Eskom Distribution Division Report; SAFCOL and Alexkor Annual Reports: briefings

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Meeting Summary

A summary of this committee meeting is not yet available.

Meeting report


8 March 2005

Ms M Temba (ANC, Mpumalanga)

Documents handed out:
Eskom Distributive Division Report: PowerPoint Presntation
SAFCOL Annual Report 2003/2004: PowerPoint Presentation
Alexkor Annual Report 2003/2004: PowerPoint Presentation

Alexkor website
Eskom website


The meeting began with the Eskom delegation presenting their Distributive Division report. The Eskom delegation highlighted that that the division was responsible for delivering electricity and maintaining the electrification network. The delegation then discussed the national electrification fund allocation principles; the 2004/2005 electrification performance and the planned Municipal Infrastructure Grant. The free basic electricity grant, black economic empowerment and general service delivery issues were also discussed.

The Committee raised various questions during the ensuing discussion. These included enquiring about the state of Eskom’s rural services; the Free Basic Electricity Funding Agreements; the debt owed to Eskom; Eskom’s employment equity targets; the backlogs in the electrification process; the Integrated National Electrification Programme (INEP); and the roll-out of the Regional Electricity Distributor (RED) plans.

The SAFCOL delegation then presented their 2003/2004 Annual Report. They provided an overview of corporate structures. The status of the privatisation process was also discussed, and an overview of the entity’s performance was provided. Finally, a review of the 2004 financial year was given. This included highlighting that SAFCOL had made a net profit of R37 million. The Committee then questioned SAFCOL about its Social Investment Programmes; the issues surrounding privatisation including possible job losses; the land claims against SAFCOL; and SAFCOL’s overseas operations.

The Alexkor Chief Executive Officer then presented the Alexkor Annual Report for 2003/2004. He began by presenting information on the corporate structure of Alexkor. He then focused on the financial review and highlighted that Alexkor had made a profit of R35.7 million in 2004, which was up from the preceding years. He also outlined their challenges, including the need to explore new areas for mining; the land claims case of Namaqua people; environmental rehabilitation projects; and its long-term liabilities such as paying existing pensions. In the ensuing discussion, the Committee questioned the life span of its mining business, the status of its empowerment programmes, and whether non-core assets had been privatised.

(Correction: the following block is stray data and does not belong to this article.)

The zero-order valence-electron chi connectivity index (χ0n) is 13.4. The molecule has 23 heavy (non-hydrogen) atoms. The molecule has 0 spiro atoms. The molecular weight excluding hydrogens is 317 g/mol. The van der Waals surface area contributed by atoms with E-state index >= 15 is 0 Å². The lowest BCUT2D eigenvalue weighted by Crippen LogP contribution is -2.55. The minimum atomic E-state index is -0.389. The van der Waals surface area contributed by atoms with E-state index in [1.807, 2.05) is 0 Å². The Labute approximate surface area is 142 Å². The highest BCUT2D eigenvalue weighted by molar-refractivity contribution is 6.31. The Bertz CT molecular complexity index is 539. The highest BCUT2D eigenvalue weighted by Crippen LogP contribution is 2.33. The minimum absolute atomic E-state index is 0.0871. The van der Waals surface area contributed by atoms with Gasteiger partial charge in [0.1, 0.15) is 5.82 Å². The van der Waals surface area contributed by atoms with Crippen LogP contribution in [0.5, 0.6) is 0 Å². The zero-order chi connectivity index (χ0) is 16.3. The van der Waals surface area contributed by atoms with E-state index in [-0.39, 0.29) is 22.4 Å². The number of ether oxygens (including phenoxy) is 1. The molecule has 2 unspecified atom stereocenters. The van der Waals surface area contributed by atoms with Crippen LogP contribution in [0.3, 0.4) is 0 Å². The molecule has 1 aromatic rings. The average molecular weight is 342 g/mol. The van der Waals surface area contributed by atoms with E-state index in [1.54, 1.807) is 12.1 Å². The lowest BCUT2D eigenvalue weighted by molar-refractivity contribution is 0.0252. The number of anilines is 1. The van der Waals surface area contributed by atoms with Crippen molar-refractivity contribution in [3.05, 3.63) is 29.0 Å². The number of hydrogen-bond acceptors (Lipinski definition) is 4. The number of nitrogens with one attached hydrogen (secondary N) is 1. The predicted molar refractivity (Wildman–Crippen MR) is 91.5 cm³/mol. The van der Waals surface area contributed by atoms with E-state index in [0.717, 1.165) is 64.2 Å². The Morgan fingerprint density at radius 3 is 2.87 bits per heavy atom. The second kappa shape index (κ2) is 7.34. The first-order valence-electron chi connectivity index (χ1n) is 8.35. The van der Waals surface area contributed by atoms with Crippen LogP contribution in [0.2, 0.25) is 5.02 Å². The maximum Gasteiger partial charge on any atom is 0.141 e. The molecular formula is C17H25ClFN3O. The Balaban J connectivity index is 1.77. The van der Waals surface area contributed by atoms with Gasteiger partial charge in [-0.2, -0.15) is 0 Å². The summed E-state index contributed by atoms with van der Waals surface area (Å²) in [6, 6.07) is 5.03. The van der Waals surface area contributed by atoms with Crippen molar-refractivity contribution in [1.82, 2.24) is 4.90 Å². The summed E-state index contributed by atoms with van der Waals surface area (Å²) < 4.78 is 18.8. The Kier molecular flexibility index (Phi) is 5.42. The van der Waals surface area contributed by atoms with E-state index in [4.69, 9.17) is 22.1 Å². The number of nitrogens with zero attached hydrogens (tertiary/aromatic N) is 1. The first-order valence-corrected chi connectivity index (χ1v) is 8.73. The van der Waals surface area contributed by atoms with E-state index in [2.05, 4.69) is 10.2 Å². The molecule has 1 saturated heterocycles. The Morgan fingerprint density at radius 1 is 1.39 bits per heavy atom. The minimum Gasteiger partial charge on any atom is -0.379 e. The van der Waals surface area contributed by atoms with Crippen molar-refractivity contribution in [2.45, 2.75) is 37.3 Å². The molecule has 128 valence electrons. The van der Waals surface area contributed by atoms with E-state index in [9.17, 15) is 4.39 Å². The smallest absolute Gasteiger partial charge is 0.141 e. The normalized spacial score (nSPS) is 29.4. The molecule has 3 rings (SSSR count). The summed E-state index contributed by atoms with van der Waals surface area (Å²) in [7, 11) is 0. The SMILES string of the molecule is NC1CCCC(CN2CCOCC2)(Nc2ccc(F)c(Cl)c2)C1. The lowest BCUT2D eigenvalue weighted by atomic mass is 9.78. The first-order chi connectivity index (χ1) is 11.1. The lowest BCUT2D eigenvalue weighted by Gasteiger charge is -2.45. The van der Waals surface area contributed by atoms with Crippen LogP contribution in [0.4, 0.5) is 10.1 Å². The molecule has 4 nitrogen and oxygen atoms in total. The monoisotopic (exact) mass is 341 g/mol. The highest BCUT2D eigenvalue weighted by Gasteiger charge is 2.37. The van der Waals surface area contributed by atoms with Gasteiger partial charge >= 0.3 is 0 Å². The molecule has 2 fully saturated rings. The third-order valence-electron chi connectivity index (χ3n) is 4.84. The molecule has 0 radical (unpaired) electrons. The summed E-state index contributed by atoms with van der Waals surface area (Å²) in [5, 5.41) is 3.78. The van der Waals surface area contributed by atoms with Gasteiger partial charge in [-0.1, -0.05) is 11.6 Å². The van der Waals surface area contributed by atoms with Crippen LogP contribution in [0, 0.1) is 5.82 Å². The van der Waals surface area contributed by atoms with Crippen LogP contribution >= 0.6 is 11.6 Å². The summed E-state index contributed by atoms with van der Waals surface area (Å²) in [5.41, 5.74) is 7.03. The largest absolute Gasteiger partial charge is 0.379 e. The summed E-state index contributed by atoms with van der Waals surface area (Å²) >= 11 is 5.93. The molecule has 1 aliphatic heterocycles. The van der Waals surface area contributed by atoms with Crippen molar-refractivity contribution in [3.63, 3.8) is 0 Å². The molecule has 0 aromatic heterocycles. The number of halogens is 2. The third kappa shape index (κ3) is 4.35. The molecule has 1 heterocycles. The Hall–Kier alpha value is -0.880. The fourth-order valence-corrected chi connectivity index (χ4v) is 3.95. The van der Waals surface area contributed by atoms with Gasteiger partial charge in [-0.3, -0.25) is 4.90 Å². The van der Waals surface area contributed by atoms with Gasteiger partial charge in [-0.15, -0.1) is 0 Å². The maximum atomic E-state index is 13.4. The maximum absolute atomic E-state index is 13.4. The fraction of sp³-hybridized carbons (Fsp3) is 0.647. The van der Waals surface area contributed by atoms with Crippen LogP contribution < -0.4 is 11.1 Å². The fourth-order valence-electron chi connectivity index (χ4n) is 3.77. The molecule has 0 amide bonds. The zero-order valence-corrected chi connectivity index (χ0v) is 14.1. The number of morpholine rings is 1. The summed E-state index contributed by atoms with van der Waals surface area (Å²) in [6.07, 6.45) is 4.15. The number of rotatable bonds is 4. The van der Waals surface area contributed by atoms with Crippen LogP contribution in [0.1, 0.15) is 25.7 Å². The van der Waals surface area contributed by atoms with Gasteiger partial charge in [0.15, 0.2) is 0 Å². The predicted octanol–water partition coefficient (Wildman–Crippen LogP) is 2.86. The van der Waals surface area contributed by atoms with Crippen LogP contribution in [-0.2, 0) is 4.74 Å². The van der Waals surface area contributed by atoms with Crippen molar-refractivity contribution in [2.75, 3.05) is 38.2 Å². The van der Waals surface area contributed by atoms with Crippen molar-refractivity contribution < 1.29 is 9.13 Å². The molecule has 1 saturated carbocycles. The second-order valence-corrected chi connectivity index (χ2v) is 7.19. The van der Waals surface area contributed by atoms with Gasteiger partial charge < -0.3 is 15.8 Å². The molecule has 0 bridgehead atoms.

Eskom Distributive Division briefing
Mr M Ntsokolo (Managing Director: Eskom Distributive Division) provided background on Eskom’s Distributive Division. He explained that it was responsible for delivering electricity services, maintaining the distribution network, and ensuring customer satisfaction.

Mr Ntsokolo highlighted that for the purpose of distribution, Eskom planned to divide the country into six RED areas. Each region would have a Metro as an anchor customer, for example: RED 1 would be anchored by Cape Town; RED 2 by eKurhuleni Metro, RED 3 by the Nelson Mandela Metro; RED 4 by Johannesburg; RED 5 by eThekwini Metro; and RED 6 by Tshwane Metro. This would ensure that it was financially viable to supply electricity to each region.

Mr Ntsokolo then discussed the national electrification fund allocation principles. The Integrated National Electrification Programme (INEP) recommended how much each province or municipality should receive for electrification. These recommendations were then passed on to the National Electrification Advisory Committee (NEAC). Funding for reducing backlogs, electrifying rural areas, and electrifying Integrated Sustainable Rural Development Strategy (ISRDS) Nodal Zones was prioritised.

Mr Ntsokolo then discussed the progress made in electrifying households, schools, and clinics since 1994. He also discussed the 2004/2005 electrification budgets for each of the provinces. In order to reduce backlogs, the Eastern Cape and Limpopo had received the largest budgets. He also outlined how many connections had been made by Eskom in each of the provinces during 2004/2005.

Mr Ntsokolo also discussed Eskoms future electrification plans. These plans included Eskom aligning municipal requirements with available funding. It also entailed Eskom developing a plan to ensure universal access to electricity. In order to achieve the President’s target of universal electricity access in the next eight years, Eskom would require R16.8 billion.

Mr Ntsokolo then highlighted the possible implications of the planned Municipal Infrastructure Grant, which would be launched in 2006. Under this plan, funding for electrification would not flow through Eskom; rather it would go through the municipalities. The municipalities would then be responsible for achieving targets for electrification. Eskom would only be a service provider as the municipalities would be responsible for implementation. Such a plan would also carry certain risks, for example, there would be more decision-makers; there may be problems with quality assurance; costs may increase; and the network performance may be reduced. In the light of this, Eskom proposed that it be appointed co-ordinator of the bulk infrastructure creation. Eskom also suggested that a national standard be set for the installation of electrification infrastructure in households.